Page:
"Of reconsiderations of Western socialism, there is no end," Norman Birnbaum writes cheekily at the opening of his new book--and immediately sets out to show us (successfully) why his is different. "The prominence of ideas on the supreme efficiency of the market, the large changes implied by the notion of globalization, are historically rather recent. They are, however, the contemporary forms of recurrent dilemmas," he declares.
With that thought in mind, Birnbaum, a Nation editorial board member and University Professor at Georgetown University Law School, spins out what is part comprehensive survey and part prescriptive meditation on the future of reformist impulses. Socialism "in all its forms was itself a religion of redemption," he observes, and yet, a paradox presents itself: that socialism "presupposed the kind of human nature it was intended to make possible." And it is the chasm between utopian hopes and reality that most interests Birnbaum. This is no apologia but a broad analysis of the history of progressive social change as it was carried out in Europe and America over the past century.
Some of the ground Birnbaum covers will be familiar--the appeal of socialism to writers from Auden to Dos Passos, Malraux to Mann, in a discussion of cultural modernism, for example, or his recounting Antonio Gramsci's efforts to invent an Italian Marxism that began with the cultural sphere in efforts to lead the political. Birnbaum moves broadly over the Russian Revolution and beyond, the 1930s and wartime in both Europe and the United States, the evolution (and devolution) of the welfare state, contending versions of socialism ("there is something distinctive about socialist movements in Catholic countries," he maintains, as they "become counterchurches, organized around militant secularism") and brings us up to the present moment--even to the effects of the Internet.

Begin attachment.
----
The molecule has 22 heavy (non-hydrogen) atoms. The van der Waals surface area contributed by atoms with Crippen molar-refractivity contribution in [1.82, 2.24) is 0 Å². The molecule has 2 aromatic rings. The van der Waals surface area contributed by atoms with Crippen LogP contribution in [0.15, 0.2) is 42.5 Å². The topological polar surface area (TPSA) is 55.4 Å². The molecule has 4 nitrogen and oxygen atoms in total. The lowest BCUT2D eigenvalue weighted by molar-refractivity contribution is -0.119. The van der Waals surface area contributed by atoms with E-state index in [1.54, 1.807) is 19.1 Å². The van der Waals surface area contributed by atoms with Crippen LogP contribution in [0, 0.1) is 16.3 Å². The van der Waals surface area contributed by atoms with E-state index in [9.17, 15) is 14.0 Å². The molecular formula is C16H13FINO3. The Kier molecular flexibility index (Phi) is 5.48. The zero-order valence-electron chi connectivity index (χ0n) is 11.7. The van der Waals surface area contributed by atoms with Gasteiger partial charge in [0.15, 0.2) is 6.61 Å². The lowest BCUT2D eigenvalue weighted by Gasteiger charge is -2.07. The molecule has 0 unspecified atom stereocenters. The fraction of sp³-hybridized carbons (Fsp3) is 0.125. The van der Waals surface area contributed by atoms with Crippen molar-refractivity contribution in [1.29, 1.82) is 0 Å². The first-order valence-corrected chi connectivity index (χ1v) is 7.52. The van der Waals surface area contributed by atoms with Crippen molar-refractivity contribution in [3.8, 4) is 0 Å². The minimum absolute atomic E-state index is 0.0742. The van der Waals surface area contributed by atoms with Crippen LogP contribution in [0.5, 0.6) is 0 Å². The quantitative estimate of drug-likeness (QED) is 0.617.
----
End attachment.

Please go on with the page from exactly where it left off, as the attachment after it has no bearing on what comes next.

"Our societies are ready for a renewed public discussion of what economic and social rights are bound up with citizenship," Birnbaum concludes. Even anecdotally, he illustrates his point: The German constitutional court recently ruled that there was a "burden upon the government to ensure an equality of living standards," he notes, while in the United States the Senate bounced a prospective federal judge who had "argued that the government had a duty to prevent disease and starvation."